My last article on Berkshire Hathaway (NYSE:BRK.B)(NYSE:BRK.A) was nearly two years ago when I estimated Berkshire’s intrinsic value was around $315 per class B share, or $472,500 per class A share. Since publication, shares are 27% higher versus 4% for the S&P 500. Today, using a similar valuation methodology, my intrinsic value estimate is slightly over $360 or $540,000 for B and A shares, respectively. At the current B share price of $290, this represents 24% upside to fair value. More importantly, I feel that the current price helps limit downside risk/permanent impairment of capital as I contend investors are only paying around 10x earnings for Berkshire non-insurance operating companies, with much of these earnings derived from relatively stable businesses with wide economic moats such as utilities and railroads. Below I will overview my valuation methodology and estimates.
Non-Insurance Operating Businesses
I currently estimate that Berkshire’s non-insurance operating businesses have after-tax earnings power of ~$25.5 billion. This number includes earnings from equity method investees such as Occidental (OXY) and Kraft Heinz (KHC). Although they are publicly traded independent companies, their proportional share of income is included (or soon will be) on Berkshire’s income statement rather than flowing through as a mark-to-market investment value. However, I do not include any insurance underwriting income. My assumption here is that Berkshire’s underwriting is break-even over time. This is likely conservative as the Company has generated underwriting profits in most years with a significant cumulative gain. Finally, I expense interest on holding company debt and debit from the earnings of the equity method investees in my estimates.
|After-tax earnings (Non-insur. Op. Companies) $ billions||22 Est.||Multiple||Value|
|Manufacturing, service and retail||12.5||15||187.5|
|Equity method earnings, net of holdco interest||3.1||10||31.2|
As seen above, I value Berkshire’s operating businesses at $416 billion, or a blended multiple of 16.3x after-tax earnings. You can see the individual business earnings multiples I apply above. In my opinion, some businesses such as BNSF and BHE would likely trade at higher than S&P 500 multiples as independent public companies whereas others such as the Manufacturing, Service and Retail segment would trade at a discount. Regardless, on a blended basis, the implied multiple of 16.3x is slightly lower than the S&P 500 multiple on current year earnings of 17x.
Investments and Excess Cash
At today’s prices, I calculate the fair market value of Berkshire’s domestic equity portfolio is $298 billion. This number excludes KHC, OXY as we have already included their proportional earnings in the value of the operating companies. However, I include the fair market value of OXY preferred stock and warrants and estimated value of stakes in Japan trading houses and BYD (OTCPK:BYDDF)(OTCPK:BYDDY). From this amount, I subtract deferred tax liabilities pertaining to the disclosed $164 billion in unrealized gains on equity securities using the 21% corporate tax rate ($34.4 billion).
|Investments $ billions|
|Oxy Pref + Warrants||12.1|
|Japan Trading Houses + BYD (est.)||11.4|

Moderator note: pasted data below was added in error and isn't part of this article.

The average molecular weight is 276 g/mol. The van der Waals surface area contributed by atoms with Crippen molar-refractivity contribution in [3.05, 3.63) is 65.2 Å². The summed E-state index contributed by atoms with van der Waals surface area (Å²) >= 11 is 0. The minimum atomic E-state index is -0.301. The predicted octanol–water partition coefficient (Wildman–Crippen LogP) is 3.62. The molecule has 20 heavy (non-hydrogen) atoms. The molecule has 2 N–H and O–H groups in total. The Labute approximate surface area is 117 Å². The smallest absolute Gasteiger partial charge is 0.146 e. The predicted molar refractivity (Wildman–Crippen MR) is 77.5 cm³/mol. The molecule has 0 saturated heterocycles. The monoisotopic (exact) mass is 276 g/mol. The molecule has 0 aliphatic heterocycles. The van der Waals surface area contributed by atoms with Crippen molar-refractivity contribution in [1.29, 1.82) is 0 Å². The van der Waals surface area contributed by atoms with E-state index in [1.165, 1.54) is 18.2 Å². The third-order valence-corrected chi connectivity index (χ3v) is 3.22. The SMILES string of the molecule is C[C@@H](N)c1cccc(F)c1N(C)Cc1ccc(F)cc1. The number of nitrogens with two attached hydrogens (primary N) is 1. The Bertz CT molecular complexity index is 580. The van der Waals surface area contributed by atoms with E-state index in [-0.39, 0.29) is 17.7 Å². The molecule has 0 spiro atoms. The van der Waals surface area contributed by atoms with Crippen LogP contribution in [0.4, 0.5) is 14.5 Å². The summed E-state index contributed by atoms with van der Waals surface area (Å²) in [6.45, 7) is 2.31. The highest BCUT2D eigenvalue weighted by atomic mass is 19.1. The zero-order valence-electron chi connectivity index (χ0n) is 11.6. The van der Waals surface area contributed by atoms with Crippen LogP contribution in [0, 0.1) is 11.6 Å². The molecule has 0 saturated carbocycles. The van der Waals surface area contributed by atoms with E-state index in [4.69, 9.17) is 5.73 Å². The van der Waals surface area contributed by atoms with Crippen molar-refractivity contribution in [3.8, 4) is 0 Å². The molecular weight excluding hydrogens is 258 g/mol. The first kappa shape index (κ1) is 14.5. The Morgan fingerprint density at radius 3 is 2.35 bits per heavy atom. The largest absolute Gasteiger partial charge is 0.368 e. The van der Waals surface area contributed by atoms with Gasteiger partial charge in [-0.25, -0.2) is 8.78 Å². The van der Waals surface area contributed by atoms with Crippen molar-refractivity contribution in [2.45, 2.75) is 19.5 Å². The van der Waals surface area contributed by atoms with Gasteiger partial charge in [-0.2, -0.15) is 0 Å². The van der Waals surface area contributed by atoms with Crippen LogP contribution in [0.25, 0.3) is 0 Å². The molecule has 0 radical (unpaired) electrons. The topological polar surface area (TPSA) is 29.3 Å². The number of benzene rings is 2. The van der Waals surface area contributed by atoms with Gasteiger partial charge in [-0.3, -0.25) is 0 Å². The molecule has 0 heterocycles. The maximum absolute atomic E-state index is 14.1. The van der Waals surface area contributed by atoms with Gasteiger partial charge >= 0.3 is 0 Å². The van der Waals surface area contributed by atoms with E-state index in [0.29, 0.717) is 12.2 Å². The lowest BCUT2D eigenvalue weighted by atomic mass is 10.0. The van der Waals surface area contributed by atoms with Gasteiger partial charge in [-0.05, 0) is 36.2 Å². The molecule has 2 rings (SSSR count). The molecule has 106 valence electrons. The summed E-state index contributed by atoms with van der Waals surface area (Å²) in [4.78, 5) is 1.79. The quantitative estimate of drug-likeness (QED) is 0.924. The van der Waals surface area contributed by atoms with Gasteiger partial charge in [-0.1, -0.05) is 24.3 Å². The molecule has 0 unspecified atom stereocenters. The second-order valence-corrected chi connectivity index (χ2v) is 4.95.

|Deferred tax liabilities||(34.4)|
|Equities, net of DTL||282.0|
|Excess Cash – Q3-22||78.9|
Berkshire disclosed $109 billion in cash and T-bills at the end of Q3 2022. However, I don’t think it’s appropriate to call all this cash “excess” as Berkshire’s businesses, particularly insurance and reinsurance, require large amounts of working capital to maintain excellent credit ratings and pay claims in the event of large insurable losses. I define excess cash as $79 billion, which is $109 billion total cash less their disclosed minimum cash holdings of $30 billion. Said another way, this is my estimate of the cash Berkshire could distribute to shareholder via dividends or share repurchases or use to finance earnings growth via acquisitions.
In summary, I arrive at a cumulative valuation for Berkshire of approximately $795 billion, or $362 per class B share (543,000/A share). This is comprised of roughly equal parts non-insurance operating businesses ($189/B share) and investments and excess cash ($173/B share).
|Valuation||Value $ billion||Per B Share||Per A Share|
|Non-Insurance Operating Business||416.1||$ 189||$ 284,041|
|Investments + Excess Cash Net of Deferred Taxes||379.5||$ 173||$ 259,056|
|Intrinsic value||795.5||$ 362||$ 543,097|
While my estimates for the earnings power of the operating businesses could prove wrong or decline in future years, I believe there is a robust margin of safety at the current price. I say this because I calculate investors are currently only paying around 10x earnings for Berkshire’s operating businesses. Berkshire’s current market capitalization is $637 billion, yet we have shown that equities, bonds, and excess cash – net of taxes – are worth $380 billion. Therefore, the residual value of $257 billion is only 10x our estimate for the after-tax operating earnings of $25.5 billion. Of course, operating earnings could deteriorate in future years, or the investment portfolio could lose significant value, but the present discounted multiple should help to cushion those potential impacts. On the other hand, investors could benefit handsomely if earnings power increases, the value of investments appreciate, or management shrewdly allocates their excess capital and incremental free cash flow – all of which present management has a long history of achieving.